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The DX7 is a compact SUV built by Soueast Motor on basis of the R7 concept unveiled at the 2014 Beijing Motor Show. The production model was launched at the 2014 Guangzhou Motor Show, where it was named “Bolang” in Chinese. With a 2700mm wheelbase, it is 4537mm long, 1900mm wide, and 1700mm tall. A turbo 1.5L or turbo 2.0L will be employed. The DX7 is designed by Pininfarina.
Soueast DX3 Современный китайский кроссовер Interior and Exterior Другие тест драйвы: Тест драйв Mazda CX 5 Diesel 2016 Мазда СХ5 2016 Дизель https://www.youtube.com/watch?v=uEHgzAnkh-w Необычный Обзор Geely Emgrand EC7 1 5 https://www.youtube.com/watch?v=QgRsQSEq52c Обзор Geely Emgrand 8 интерьер, экстерьер, двигатель, Start Up, Engine, and In Depth Tour https://www.youtube.com/watch?v=x4lQlGXWhGU Обзор Geely Emgrand 7 интерьер, экстерьер, двигатель, Start Up, Engine, and In Depth Tour https://www.youtube.com/watch?v=FllSOmDl1PU
2016 Fiat 500X 1.4T (FWD) 0-100km/h & engine sound. Head over to http://performancedrive.com.au/2016-fiat-500x-pop-star-review-video-1316/ for the full review. 2016 Fiat 500X Pop Star 1.4-litre turbo four-cylinder 103kW and 230Nm Six-speed dual-clutch auto, front-wheel drive 0-100km/h in 9.90 seconds (as tested) For more stats and test results simply follow the link at the top of the page.
Soueast DX3 2017 SRG Interior and Exterior Walkaround
The Honda Odyssey people-mover mightn’t be the newest or most popular form of transportation on the market; but it does what it’s designed to do well. And following recent updates it’s now safer, better looking, more refined and able to tow more than its predecessor, at 1000kg braked. But there’s a catch… The Honda Sensing safety technologies and towing upgrades apply only to the high-grade Odyssey VTi-L tested here. The less popular base-grade Odyssey VTi shares only the design and NVH improvements bestowed on its dearer sibling. The updated fifth-generation Odyssey VTi-L is now differentiated by the latest evolution of Honda’s Solid Wing Face design, two-tone 17-inch alloy wheels, remoulded bumper designs, LED fog-lights and a dark-chrome finish on the upper and lower grilles. Inside, the second-row captain’s seats are now equipped with larger head restraints and additional storage compartments, while a new instrument panel, door cards and push-button ignition cabin grace the cockpit. The revised Honda Odyssey range begins at $37,990 (+$380) for the VTi and tops out at $47,590 (+$1100) for the VTi-L. Two new paint colours take the number of hues in the palette to five, all of which are included in the list price. Odyssey models purchased after May 1 and delivered before June 30 this year are offered with a seven-year/unlimited-kilometre warranty and roadside assistance package. This reverts to a five-year/unlimited-km deal thereafter. Service intervals are set at six months or 10,000km intervals (whichever comes first), and are backed by Honda’s Tailored Service Program. The capped-price service arrangement totals $2832.00 over a five-year period but does not include replacement of the engine air filter ($66, due every 60,000km), brake fluid ($54, due every three years), transmission fluid ($152, due every 40,000km), fuel filter ($26, due every 80,000km), spark plugs ($173, due every 100,000km) and cabin air filter ($65, due every two years). As a family hauler the Odyssey has a number of tricks up its sleeve – many of which go unnoticed, initially – that make it easy to live with. It’s not hard to see out of and surprisingly straightforward to place on the road, while the Honda Sensing technologies and multi-view camera assist a tight turning circle (10.8m) in close-quarter manoeuvring. There’s adaptive cruise control and three-zone climate-control with outlets to all three rows. And we love the ability to remotely open the sliding doors from the key fob. On the flipside is the touch-screen infotainment array which doesn’t support Apple CarPlay or Android Auto. The six-speaker unit difficult to use on the go – save for the basic controls afforded by the steering-wheel mounted buttons – and lacks the diversity of connectivity and applications afforded by most of the Odyssey’s rivals. The LED low-beam headlights want for a bit of performance and the sensitivity of the auto on/off feature is also bothersome when passing under bridges and the like (where people ahead of you may think you’re flashing your lights at them). The foot-operated park brake is a bit old-hat too. We’re also not convinced the engine is the best fit for family use. The multipoint-injected 2.4-litre four-cylinder’s lack of torque (225Nm @ 4000rpm) is noticeable in hilly terrain, and the lack of power (129kW @ 6200rpm) an issue when overtaking at highway speeds. With four or more people on board, the Odyssey’s performance is lacklustre outside of suburban running and, despite the determined efforts of Honda’s decisive continuously variable transmission, we feel a turbocharged petrol or diesel option is long overdue.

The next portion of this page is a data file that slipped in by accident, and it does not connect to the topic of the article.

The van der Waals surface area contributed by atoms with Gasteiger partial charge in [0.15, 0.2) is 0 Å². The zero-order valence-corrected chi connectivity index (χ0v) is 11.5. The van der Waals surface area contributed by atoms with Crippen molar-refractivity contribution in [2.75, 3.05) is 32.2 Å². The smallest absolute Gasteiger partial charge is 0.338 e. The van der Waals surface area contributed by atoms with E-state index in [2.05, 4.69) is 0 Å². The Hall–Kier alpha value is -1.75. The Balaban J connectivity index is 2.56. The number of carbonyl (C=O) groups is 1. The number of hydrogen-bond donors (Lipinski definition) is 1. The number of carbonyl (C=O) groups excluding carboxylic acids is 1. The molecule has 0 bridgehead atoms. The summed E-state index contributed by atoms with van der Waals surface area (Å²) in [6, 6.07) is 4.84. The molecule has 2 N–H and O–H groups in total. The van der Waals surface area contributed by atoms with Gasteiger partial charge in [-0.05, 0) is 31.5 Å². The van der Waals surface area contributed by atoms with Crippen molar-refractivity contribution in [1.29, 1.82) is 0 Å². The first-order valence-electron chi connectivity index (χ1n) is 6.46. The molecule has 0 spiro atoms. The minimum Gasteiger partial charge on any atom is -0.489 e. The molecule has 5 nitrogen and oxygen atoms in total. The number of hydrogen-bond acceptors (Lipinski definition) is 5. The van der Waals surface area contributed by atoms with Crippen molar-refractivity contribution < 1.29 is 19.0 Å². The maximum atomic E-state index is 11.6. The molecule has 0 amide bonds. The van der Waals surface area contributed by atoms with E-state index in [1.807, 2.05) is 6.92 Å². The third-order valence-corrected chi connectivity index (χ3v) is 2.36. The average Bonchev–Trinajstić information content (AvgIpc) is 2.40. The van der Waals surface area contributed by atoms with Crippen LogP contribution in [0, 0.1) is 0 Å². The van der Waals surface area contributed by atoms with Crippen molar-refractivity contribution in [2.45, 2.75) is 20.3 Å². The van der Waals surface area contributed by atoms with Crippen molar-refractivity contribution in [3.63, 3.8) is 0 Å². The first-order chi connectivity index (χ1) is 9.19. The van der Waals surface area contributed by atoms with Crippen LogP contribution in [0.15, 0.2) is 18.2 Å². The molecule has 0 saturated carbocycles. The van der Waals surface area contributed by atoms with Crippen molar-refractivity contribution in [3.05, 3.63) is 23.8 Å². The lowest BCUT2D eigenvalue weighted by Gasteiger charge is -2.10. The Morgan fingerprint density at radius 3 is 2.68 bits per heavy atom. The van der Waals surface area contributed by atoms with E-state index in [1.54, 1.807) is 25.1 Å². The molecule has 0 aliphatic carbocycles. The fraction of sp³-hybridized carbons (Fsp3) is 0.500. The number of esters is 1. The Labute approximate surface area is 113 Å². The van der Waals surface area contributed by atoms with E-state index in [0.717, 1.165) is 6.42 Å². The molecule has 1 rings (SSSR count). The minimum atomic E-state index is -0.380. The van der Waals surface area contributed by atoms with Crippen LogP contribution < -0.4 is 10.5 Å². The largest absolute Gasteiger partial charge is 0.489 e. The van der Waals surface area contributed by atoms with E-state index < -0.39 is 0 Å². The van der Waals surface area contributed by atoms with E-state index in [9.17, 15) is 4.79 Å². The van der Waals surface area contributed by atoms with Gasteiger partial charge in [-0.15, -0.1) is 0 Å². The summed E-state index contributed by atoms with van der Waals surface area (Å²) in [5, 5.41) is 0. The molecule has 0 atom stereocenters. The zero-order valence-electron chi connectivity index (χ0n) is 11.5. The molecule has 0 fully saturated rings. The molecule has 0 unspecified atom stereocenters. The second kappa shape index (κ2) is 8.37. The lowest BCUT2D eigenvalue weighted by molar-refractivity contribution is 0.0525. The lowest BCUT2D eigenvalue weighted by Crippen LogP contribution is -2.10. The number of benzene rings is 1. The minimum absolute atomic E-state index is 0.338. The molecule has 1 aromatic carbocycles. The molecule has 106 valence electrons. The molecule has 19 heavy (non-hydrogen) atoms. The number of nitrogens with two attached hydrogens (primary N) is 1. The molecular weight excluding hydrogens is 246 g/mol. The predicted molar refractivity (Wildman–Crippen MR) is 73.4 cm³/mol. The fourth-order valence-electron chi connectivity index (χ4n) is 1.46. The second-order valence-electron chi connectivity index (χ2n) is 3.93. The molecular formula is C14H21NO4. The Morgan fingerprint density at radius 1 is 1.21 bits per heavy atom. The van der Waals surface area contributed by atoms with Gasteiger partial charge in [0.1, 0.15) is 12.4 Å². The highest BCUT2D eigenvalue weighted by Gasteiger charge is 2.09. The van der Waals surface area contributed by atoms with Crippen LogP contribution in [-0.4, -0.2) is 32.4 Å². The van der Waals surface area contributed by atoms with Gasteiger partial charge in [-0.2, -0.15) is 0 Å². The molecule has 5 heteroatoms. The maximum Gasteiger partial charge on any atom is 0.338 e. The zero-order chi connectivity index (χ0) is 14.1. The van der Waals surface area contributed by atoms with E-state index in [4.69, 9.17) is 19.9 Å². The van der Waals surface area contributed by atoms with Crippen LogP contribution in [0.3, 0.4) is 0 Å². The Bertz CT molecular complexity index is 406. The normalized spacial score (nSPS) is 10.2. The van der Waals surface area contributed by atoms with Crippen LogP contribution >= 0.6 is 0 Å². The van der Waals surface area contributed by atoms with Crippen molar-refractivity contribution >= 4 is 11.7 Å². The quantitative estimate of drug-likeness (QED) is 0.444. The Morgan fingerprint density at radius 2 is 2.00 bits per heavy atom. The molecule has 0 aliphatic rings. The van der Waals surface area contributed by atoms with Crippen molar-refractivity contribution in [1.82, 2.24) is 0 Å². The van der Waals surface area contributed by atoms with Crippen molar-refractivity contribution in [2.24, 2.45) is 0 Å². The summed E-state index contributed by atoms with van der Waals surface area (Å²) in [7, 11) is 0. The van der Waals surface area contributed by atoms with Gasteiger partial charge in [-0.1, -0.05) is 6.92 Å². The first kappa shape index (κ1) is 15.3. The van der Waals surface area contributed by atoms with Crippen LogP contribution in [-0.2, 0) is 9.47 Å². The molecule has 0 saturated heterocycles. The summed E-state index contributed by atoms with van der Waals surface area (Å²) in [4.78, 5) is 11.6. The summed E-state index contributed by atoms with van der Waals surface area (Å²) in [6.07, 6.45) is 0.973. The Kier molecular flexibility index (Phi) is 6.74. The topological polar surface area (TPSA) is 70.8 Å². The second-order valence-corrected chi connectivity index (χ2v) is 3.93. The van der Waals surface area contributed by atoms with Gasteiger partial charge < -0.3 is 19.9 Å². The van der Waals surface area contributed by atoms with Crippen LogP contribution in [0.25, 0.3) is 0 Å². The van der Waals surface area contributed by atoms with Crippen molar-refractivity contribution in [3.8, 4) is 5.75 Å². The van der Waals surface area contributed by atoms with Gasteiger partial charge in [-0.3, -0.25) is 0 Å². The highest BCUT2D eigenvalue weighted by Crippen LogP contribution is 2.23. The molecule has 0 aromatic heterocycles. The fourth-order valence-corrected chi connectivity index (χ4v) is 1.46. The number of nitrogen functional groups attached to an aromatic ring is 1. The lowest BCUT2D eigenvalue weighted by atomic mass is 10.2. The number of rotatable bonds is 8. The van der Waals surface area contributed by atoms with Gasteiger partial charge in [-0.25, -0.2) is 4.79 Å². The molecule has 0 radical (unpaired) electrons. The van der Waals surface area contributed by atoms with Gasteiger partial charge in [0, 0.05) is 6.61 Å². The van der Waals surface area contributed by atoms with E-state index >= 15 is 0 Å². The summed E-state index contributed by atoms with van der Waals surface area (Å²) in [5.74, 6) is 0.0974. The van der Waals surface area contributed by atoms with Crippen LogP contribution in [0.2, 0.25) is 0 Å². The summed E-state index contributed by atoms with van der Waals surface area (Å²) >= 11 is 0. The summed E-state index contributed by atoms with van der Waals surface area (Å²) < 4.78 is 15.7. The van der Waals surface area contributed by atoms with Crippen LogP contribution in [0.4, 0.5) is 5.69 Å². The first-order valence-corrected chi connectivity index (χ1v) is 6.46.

The SouEsast DX3 EV is the electric variant of the DX3 SUV. It will be launched on the Chinese car market in November. Price including subsidies will start around $17,000.
The DX3 EVcomes with the usual blue detailing in the badges, grille, wheels, and bumpers. In China blue is the color of new-energy vehicles, not green, like in the rest of the world.
Power comes from an #electric motor with 120 hp, good for a 125 km/h top speed. Range hasn’t been announced yet but this sort of vehicles usually does somewhere between 180 and 250 kilometers.
Blue SouEast badge. Note badge on the lower right, with a blue V with a leaf attached to it. Hmm hmm. Blue badges for green cars, okay. But blue leaves takes that blue thing a tad too far, doesn’t it..?!
The petrol powered SouEast DX3.